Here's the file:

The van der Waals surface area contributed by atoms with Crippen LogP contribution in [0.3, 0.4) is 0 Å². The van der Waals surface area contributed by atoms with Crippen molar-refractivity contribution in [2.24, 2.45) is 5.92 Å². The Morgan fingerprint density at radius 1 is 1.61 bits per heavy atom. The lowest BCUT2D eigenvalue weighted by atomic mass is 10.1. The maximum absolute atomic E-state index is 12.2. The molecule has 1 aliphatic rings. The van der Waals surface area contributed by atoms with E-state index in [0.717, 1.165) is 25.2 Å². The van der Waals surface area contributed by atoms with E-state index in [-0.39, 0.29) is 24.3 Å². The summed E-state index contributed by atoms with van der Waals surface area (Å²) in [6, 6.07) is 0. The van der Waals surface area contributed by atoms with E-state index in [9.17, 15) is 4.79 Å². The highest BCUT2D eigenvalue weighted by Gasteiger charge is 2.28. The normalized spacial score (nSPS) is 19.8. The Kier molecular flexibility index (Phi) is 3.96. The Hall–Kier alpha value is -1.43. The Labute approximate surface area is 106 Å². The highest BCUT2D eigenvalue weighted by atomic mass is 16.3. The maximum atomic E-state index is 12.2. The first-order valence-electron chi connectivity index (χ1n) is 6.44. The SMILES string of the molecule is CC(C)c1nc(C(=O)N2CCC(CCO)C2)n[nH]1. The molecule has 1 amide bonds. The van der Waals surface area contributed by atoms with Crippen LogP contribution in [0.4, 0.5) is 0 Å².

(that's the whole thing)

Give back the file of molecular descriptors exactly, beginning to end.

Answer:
The van der Waals surface area contributed by atoms with Crippen LogP contribution in [0.3, 0.4) is 0 Å². The van der Waals surface area contributed by atoms with Crippen molar-refractivity contribution in [2.24, 2.45) is 5.92 Å². The Morgan fingerprint density at radius 1 is 1.61 bits per heavy atom. The lowest BCUT2D eigenvalue weighted by atomic mass is 10.1. The maximum absolute atomic E-state index is 12.2. The molecule has 1 aliphatic rings. The van der Waals surface area contributed by atoms with E-state index in [0.717, 1.165) is 25.2 Å². The van der Waals surface area contributed by atoms with E-state index in [-0.39, 0.29) is 24.3 Å². The summed E-state index contributed by atoms with van der Waals surface area (Å²) in [6, 6.07) is 0. The van der Waals surface area contributed by atoms with E-state index in [9.17, 15) is 4.79 Å². The highest BCUT2D eigenvalue weighted by Gasteiger charge is 2.28. The normalized spacial score (nSPS) is 19.8. The Kier molecular flexibility index (Phi) is 3.96. The Hall–Kier alpha value is -1.43. The Labute approximate surface area is 106 Å². The highest BCUT2D eigenvalue weighted by atomic mass is 16.3. The maximum atomic E-state index is 12.2. The first-order valence-electron chi connectivity index (χ1n) is 6.44. The SMILES string of the molecule is CC(C)c1nc(C(=O)N2CCC(CCO)C2)n[nH]1. The molecule has 1 amide bonds. The van der Waals surface area contributed by atoms with Crippen LogP contribution in [0.4, 0.5) is 0 Å².